Monday, September 13, 2010

Can't (Re)Touch This

Photo re-touching has been done for a really long time such as in these shots of Joan Crawford. I think initially to preserve the actress' vanity and mystique( and perhaps the photographers skill!) It's also about blurring the lines between fantasy and reality whereby you know that these are real people but you consider them to be more 'perfect' than us. This farce is so unhealthy but it is what has made the fashion and beauty industry so successful...we buy dreams not just clothes and creams.

However, it's very refreshing to see a little bit of reality from time to time and there are moves being made within the fashion world to ban outright or at least place restrictions on the amount of re-touching allowed. The female editor of French Marie Claire led the cause with her April 2010 issue that contained no photoshop whatsoever in it's editorials. The ads were still fantasy and prefection heavy of course but she did try! Another French lady politician has added her voice proposing fines for magazine people and ad men...
' There is something unhealthy in the misrepresentation of body image in our society, said the Marseille’s Congress Woman who wants to “enlighten the consumer.” “It is outrageous,” she says, to believe that one side of the spectrum are the little people with their flaws, cellulite and at the other extreme there are the perfect people. There is an indecency in having us believe we look better at 70 than at 20. I wish to restore and highlight the barrier between the virtual and physical reality.'

The legendary photographer, Peter Lindbergh, also believes in beauty without artiface and he shot these stunning pictures of the nineties supers without makeup or overly-flattering lighting for French Elle. Isn't it funny how these moves are being initiated by the French; the very nation who hold the pursuit of beauty in such high regard! Although, their inherent 'french-ness' and chic is mostly natural. They do believe in beauty via easy means; a small selection of key excercises, not hours in a gym, a good quality and restrained diet, looking after their skin and learning good makeup skills rather than surgery etc

I can't help but think that although these photos are stunning; these women did win the genetic lottery! I myself as a makeup artist, prefer to champion The Natural Look but I'm not sure how well most of us would look in these conditions. That said, it's good to see none the less and they are a lot more beautiful than the horrible paparazzi mag ' stars without their slap' versions!

There are moves to impose these fines and bans in the industry here now which will be interesting to see. I personally hate if my work is touched up too much afterwards. Some times it is necessary as there may be what I call '3D issues' on the skin that concealer can't remove as the product can only cover but not take away a bump (spots, deep bags under the eyes) and when these are lifted away it is much more flattering. I take pride in really perfecting my models skin, blending the shadows and choosing colours that are complementary to the complexion. I once did a cover shot for a national magazine and they changed the eye shadow, lip shade and the colour of the dress the model was wearing digitally afterwards to tie in with their banner. I was disgusted as it looked so false and I felt people would think they were perfecting my work rather than changing the colours to suit their page re-edit!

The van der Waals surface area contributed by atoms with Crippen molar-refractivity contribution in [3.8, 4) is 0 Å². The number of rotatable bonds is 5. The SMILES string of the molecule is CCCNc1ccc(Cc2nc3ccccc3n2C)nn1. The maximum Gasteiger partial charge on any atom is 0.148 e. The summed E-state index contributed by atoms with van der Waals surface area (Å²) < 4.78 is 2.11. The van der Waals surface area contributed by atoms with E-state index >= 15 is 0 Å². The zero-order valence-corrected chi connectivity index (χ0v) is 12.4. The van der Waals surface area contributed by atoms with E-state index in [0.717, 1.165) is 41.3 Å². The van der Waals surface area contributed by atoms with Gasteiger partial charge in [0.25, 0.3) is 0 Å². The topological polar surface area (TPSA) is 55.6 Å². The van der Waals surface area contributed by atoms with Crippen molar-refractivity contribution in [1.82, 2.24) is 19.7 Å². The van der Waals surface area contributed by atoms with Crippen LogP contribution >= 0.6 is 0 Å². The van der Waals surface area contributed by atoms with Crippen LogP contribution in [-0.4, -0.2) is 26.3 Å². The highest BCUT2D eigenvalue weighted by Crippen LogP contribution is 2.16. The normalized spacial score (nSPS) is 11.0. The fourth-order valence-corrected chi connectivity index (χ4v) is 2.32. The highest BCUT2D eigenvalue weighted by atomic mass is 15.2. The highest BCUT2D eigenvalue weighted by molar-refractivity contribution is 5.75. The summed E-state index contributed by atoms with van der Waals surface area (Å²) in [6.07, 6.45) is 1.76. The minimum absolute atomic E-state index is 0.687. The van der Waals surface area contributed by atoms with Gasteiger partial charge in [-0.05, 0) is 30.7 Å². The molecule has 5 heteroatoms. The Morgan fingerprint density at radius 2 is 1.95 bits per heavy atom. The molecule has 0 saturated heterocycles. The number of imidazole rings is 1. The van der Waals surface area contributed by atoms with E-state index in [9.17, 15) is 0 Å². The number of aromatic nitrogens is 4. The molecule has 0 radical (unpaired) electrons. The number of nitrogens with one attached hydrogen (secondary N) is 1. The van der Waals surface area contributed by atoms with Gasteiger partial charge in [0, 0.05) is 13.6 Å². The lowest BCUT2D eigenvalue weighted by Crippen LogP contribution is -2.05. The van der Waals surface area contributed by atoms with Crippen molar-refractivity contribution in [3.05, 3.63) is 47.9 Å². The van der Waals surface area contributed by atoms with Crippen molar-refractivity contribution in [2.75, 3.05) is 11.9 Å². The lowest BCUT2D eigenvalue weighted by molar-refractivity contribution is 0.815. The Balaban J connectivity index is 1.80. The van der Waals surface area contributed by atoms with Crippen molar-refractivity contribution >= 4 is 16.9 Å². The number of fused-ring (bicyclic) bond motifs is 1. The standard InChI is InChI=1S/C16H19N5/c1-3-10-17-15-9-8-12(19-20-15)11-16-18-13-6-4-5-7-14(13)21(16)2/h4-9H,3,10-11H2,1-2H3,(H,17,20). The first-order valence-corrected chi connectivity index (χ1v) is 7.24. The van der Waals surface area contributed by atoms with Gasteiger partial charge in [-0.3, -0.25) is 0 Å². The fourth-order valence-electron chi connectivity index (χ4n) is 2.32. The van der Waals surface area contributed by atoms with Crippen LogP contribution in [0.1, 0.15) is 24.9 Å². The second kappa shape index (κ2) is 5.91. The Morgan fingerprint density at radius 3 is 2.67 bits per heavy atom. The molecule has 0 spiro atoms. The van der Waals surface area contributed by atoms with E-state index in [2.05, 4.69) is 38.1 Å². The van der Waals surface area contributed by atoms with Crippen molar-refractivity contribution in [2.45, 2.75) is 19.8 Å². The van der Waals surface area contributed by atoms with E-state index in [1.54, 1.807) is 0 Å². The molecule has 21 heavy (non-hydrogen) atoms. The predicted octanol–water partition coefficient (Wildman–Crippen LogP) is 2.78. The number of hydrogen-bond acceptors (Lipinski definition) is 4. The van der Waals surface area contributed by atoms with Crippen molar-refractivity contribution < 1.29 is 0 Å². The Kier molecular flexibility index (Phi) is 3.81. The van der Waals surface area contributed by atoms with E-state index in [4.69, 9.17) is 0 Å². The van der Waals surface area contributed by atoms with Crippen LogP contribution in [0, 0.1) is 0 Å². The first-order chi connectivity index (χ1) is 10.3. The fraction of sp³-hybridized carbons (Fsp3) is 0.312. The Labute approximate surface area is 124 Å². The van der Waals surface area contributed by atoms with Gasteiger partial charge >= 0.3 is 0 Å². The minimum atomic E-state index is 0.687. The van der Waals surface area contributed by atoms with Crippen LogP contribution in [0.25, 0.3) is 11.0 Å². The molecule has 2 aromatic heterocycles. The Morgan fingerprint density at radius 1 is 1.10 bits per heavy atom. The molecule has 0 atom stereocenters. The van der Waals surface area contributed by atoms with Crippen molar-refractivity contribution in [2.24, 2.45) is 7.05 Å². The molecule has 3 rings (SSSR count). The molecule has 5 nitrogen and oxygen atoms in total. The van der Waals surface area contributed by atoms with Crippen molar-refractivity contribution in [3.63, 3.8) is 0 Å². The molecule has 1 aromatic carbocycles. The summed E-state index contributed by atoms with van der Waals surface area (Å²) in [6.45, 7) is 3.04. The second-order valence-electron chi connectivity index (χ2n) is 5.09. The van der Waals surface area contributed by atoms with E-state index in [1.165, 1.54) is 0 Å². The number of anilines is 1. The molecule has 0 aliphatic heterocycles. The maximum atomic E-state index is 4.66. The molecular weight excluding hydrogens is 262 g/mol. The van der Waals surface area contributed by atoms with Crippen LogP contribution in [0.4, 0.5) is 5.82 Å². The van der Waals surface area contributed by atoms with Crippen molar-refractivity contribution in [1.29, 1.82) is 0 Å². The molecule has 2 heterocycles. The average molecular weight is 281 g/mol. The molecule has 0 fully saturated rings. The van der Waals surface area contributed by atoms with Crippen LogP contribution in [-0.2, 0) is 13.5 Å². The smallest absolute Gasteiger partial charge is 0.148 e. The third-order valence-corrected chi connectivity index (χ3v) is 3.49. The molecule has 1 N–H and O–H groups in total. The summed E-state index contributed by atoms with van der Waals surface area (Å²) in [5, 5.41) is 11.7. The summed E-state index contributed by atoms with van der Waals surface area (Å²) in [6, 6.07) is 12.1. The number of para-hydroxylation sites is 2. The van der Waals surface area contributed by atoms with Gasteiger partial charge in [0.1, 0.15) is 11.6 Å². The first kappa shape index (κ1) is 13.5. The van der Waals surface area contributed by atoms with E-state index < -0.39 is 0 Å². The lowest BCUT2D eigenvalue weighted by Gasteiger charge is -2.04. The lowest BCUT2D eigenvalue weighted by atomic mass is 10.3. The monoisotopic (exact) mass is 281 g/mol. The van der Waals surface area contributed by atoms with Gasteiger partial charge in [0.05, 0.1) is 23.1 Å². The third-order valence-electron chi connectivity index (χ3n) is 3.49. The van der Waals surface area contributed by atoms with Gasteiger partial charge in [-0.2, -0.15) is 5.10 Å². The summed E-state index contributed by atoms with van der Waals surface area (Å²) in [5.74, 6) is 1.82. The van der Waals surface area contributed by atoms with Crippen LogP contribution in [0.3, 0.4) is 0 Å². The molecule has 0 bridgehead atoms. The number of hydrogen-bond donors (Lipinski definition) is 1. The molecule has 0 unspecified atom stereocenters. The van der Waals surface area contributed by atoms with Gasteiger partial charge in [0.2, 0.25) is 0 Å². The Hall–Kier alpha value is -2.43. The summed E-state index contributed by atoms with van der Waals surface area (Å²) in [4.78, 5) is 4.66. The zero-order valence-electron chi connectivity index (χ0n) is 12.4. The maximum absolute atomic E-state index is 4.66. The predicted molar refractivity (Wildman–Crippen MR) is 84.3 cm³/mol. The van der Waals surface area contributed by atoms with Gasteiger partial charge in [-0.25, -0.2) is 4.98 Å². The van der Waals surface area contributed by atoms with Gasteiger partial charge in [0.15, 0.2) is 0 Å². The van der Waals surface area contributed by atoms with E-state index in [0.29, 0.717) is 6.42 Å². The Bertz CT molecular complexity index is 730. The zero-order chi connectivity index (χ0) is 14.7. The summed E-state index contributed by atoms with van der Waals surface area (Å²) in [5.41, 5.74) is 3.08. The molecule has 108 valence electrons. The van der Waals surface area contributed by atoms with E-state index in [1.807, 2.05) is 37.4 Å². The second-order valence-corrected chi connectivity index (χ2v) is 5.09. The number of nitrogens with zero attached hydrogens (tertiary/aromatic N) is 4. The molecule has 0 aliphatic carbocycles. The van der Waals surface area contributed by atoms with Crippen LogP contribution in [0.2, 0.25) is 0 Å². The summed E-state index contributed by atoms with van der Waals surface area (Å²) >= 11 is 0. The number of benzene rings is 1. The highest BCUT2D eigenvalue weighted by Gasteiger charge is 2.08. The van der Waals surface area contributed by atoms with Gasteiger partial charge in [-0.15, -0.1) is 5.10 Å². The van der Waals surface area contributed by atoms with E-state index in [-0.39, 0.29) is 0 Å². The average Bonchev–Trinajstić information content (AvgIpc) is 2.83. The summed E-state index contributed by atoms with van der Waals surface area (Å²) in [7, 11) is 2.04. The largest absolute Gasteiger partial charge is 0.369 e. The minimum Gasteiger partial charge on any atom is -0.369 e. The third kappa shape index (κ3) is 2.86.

Look how different and gorgeous Jessica Simpson is without makeup above. She looks chic and pretty rather than OTT as she usually does.
So I'll stop ranting now. Overall I support this cause so that people don't feel inferior anymore. The beauty industry is supposed to make you look good and feel pretty not feel as though you aren't worthy to walk the hallowed halls of the department stores. These new proposals for a real version of beauty may be a little idealistic and I'm not sure if they will make it into common practice but it's a step in the right direction at the very least!

What do you think?


Veronica said...

It's wonderful to see the charge for natural beauty being led by the French. As you say they embody chic and elegance. By adding truth to the mix they not only challenge make-up artists and photographers to excel in their skills but also it shows respect to their magazine readers
Looking at the Joan Crawford pictures, the untouched one shows emotion, vulnerability, the other perfected one is merely 'eyes to the left'.

Anne said...

Natural refreshing!

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